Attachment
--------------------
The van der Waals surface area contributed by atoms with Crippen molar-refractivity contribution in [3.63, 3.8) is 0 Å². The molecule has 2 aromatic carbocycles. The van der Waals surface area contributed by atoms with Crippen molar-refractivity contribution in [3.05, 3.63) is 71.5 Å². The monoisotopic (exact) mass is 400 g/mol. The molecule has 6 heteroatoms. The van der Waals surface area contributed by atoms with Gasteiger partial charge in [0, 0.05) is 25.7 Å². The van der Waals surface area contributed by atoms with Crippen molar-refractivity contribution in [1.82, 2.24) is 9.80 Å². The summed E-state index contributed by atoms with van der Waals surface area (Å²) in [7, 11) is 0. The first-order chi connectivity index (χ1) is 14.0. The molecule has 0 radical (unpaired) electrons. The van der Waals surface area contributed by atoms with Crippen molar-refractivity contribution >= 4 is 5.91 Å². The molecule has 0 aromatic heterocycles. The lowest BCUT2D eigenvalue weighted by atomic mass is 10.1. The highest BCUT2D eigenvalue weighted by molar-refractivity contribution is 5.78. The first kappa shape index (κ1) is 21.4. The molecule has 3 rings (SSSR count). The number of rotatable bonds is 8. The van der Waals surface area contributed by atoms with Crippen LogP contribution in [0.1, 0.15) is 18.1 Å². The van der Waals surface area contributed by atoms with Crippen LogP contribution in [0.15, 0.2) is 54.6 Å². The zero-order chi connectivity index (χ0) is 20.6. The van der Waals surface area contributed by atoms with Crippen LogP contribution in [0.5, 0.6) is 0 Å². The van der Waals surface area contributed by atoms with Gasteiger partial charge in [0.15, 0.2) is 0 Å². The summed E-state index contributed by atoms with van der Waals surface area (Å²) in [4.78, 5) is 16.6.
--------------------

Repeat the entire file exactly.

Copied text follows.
The van der Waals surface area contributed by atoms with Crippen molar-refractivity contribution in [3.63, 3.8) is 0 Å². The molecule has 2 aromatic carbocycles. The van der Waals surface area contributed by atoms with Crippen molar-refractivity contribution in [3.05, 3.63) is 71.5 Å². The monoisotopic (exact) mass is 400 g/mol. The molecule has 6 heteroatoms. The van der Waals surface area contributed by atoms with Gasteiger partial charge in [0, 0.05) is 25.7 Å². The van der Waals surface area contributed by atoms with Crippen molar-refractivity contribution in [1.82, 2.24) is 9.80 Å². The summed E-state index contributed by atoms with van der Waals surface area (Å²) in [7, 11) is 0. The first-order chi connectivity index (χ1) is 14.0. The molecule has 0 radical (unpaired) electrons. The van der Waals surface area contributed by atoms with Crippen molar-refractivity contribution >= 4 is 5.91 Å². The molecule has 0 aromatic heterocycles. The lowest BCUT2D eigenvalue weighted by atomic mass is 10.1. The highest BCUT2D eigenvalue weighted by molar-refractivity contribution is 5.78. The first kappa shape index (κ1) is 21.4. The molecule has 3 rings (SSSR count). The number of rotatable bonds is 8. The van der Waals surface area contributed by atoms with Crippen LogP contribution in [0.1, 0.15) is 18.1 Å². The van der Waals surface area contributed by atoms with Crippen LogP contribution in [0.15, 0.2) is 54.6 Å². The zero-order chi connectivity index (χ0) is 20.6. The van der Waals surface area contributed by atoms with Crippen LogP contribution in [0.5, 0.6) is 0 Å². The van der Waals surface area contributed by atoms with Gasteiger partial charge in [0.15, 0.2) is 0 Å². The summed E-state index contributed by atoms with van der Waals surface area (Å²) in [4.78, 5) is 16.6.